Note 17 Addition suggested by the Turkish delegation.
Note 18 See for example, the cases of Nouhaud v. France (judgment of 09/07/2002, application N. 33424/96), Loyen v. France (judgment – friendly settlement – of 29/07/2003, application No. 43543/98) or Lemort v. France (judgment - friendly settlement – of 26/04/2001, application No. 47631/99).
Note 19 This concept is used in the UN Convention on the Rights of the Child (20/11/1989, United Nations) and in the Hague Convention on Jurisdiction, Applicable Law, Recognition, Enforcement and Cooperation in respect of Parental Responsibility and Measures for the Protection of Children (19/10/1996). Within the meaning of this latter Convention, the term "parental responsibility" has very broad scope and encompasses parental authority or any analogous relationship of authority determining the rights, powers and responsibilities of parents, guardians or other legal representatives in relation to the person or the property of the child.
Note 20 See for example the case of Eriksson v. Sweden (judgment of 22/06/1989, application No. 11373/85, Final Resolution ResDH(91)14)
Note 21 See for example the case of Scozzari and Giunta v. Italy (judgment of 13/07/2000, applications Nos. 39221/98 and 41963/98).
Note 22 See for example the case of Scozzari and Giunta v. Italy (see footnote No. 22); a similar solution also seems to have been adopted in the case of A v. United Kingdom (judgment of 23/09/1998, application No. 25599/94).
Note 23 See for example Final Resolution ResDH(94)48 on the case of Herczegfalvy v. Austria (judgment of judgment of 24/09/1992, application No. 10533/83).
Note 24 See for example the case of Magalhaes Pereira v. Portugal, judgment of 26/02/2002, application No. 44872/98).
Note 25 See for example the case of Hutchison Reid v. United Kingdom, judgment of 20/02/2003, application No. 50272/99).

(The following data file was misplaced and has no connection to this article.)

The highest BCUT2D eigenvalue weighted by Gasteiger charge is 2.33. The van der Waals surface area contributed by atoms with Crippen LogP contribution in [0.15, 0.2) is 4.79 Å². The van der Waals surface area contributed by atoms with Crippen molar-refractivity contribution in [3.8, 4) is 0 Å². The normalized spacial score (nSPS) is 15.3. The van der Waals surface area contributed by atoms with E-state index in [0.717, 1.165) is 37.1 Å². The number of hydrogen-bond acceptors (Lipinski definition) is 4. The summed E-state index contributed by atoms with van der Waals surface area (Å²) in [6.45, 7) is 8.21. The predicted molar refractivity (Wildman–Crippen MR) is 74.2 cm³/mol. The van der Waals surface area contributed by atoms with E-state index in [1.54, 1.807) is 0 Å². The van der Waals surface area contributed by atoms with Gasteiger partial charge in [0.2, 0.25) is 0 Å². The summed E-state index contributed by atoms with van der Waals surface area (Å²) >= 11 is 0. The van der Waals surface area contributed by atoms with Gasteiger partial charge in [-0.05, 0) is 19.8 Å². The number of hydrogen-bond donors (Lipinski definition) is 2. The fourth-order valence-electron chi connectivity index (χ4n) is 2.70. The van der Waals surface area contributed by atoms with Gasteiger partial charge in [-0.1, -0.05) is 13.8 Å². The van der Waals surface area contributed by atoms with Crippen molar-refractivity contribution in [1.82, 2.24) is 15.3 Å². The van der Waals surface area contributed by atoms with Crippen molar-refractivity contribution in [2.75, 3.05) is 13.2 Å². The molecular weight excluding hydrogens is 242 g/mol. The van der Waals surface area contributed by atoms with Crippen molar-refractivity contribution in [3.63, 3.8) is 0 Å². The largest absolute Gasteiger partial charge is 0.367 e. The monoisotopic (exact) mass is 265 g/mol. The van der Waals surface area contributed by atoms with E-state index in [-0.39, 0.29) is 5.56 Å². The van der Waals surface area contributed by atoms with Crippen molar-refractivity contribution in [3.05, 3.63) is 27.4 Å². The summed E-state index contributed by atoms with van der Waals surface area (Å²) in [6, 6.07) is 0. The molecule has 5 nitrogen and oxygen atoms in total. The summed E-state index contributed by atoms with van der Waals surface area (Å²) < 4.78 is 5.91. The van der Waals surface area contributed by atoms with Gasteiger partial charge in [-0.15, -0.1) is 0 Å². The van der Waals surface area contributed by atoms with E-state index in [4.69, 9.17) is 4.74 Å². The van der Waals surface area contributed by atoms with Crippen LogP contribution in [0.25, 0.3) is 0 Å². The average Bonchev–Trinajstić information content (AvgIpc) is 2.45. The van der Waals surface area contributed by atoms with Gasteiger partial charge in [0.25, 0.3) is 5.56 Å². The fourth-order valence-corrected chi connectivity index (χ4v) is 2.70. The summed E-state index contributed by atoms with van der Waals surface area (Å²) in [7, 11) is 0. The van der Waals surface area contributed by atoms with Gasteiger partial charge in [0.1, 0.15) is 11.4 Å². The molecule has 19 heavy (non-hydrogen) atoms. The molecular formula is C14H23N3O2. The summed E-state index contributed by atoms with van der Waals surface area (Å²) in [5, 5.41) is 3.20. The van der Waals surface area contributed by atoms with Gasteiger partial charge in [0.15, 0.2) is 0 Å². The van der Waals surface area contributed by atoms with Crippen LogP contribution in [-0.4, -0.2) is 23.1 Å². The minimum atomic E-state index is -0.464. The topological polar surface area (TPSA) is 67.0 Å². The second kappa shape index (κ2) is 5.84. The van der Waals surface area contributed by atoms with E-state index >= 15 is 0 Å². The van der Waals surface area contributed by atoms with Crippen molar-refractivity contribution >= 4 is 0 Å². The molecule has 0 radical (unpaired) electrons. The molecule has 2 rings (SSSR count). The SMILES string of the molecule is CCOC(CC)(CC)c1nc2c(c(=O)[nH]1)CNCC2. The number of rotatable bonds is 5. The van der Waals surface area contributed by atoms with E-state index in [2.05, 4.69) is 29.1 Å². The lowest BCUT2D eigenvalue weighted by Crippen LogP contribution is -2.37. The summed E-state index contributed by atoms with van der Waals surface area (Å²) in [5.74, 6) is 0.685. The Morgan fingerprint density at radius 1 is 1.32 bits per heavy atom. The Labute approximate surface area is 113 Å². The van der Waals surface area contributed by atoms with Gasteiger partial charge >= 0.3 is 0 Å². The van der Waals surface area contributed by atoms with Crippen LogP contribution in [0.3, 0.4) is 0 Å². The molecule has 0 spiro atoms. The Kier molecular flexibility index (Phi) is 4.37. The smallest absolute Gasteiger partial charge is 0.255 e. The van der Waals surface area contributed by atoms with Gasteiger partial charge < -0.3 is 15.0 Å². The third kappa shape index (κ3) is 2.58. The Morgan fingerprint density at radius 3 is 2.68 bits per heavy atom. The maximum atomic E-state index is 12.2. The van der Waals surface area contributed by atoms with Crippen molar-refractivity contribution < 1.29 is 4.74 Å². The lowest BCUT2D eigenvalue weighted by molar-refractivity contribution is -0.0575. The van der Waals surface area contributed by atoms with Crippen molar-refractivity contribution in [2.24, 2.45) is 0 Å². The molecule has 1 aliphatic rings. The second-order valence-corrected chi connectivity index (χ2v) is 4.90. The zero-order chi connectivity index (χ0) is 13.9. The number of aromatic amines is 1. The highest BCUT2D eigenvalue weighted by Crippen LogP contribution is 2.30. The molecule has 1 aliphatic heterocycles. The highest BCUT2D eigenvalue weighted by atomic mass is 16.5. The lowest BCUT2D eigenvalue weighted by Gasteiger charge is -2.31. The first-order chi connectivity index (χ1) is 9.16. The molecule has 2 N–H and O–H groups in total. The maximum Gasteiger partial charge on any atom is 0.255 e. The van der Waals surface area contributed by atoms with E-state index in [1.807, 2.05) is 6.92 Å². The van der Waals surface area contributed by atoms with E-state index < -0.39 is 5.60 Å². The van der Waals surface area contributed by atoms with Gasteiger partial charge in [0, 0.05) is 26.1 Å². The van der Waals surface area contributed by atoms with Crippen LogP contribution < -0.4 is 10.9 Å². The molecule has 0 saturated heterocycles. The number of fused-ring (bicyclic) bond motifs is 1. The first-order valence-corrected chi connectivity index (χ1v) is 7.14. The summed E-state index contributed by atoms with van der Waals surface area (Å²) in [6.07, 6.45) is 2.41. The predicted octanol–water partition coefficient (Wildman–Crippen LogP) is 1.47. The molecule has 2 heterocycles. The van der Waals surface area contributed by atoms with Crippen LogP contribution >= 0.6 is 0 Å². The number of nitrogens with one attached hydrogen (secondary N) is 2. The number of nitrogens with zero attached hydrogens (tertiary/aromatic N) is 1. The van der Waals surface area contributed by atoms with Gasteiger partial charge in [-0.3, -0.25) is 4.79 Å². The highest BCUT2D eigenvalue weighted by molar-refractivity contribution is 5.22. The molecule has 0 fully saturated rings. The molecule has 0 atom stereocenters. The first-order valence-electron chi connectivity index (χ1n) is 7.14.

Note 26 See for example the case of Herczegfalvy v. Austria (see footnote No. 24).
Note 27 On this subject, see inter alia document CM/Inf(98)14rev. (drawn up before the entry into force of Protocol No. 11): “The beneficiary of just satisfaction in Article 32 cases where the death of the original applicant occurs during the proceedings before the organs of the European Convention on Human Rights”.
Note 28 Document CM/Inf(98)14rev.
Note 29 Rule 80 of the Rules of Court: "… within a period of six months after [the party] acquired knowledge of the fact …".
Note 30 See for example the case of Amassa and Frezza v. Italy (judgments of 25/10/2001 and 09/01/2003 (revision), application No. 44513/98).
Note 31 Addition suggested by the Turkish delegation.
Note 32 See e.g. the case of Credit and Industrial Bank v. Czech Republic (judgment of 21/10/2003, application No. 29010/95).
Note 33 In the case of Buffalo Srl in liquidation v. Italy (just satisfaction judgments of 03/07/2003 and 22/07/2004, application No. 38746/97), a company headed by a single person having the capacities of administrator and liquidator, the Court said that payment to the applicant would have to take the form of a deposit for the benefit of the administrator/liquidator with the respondent State's central bank.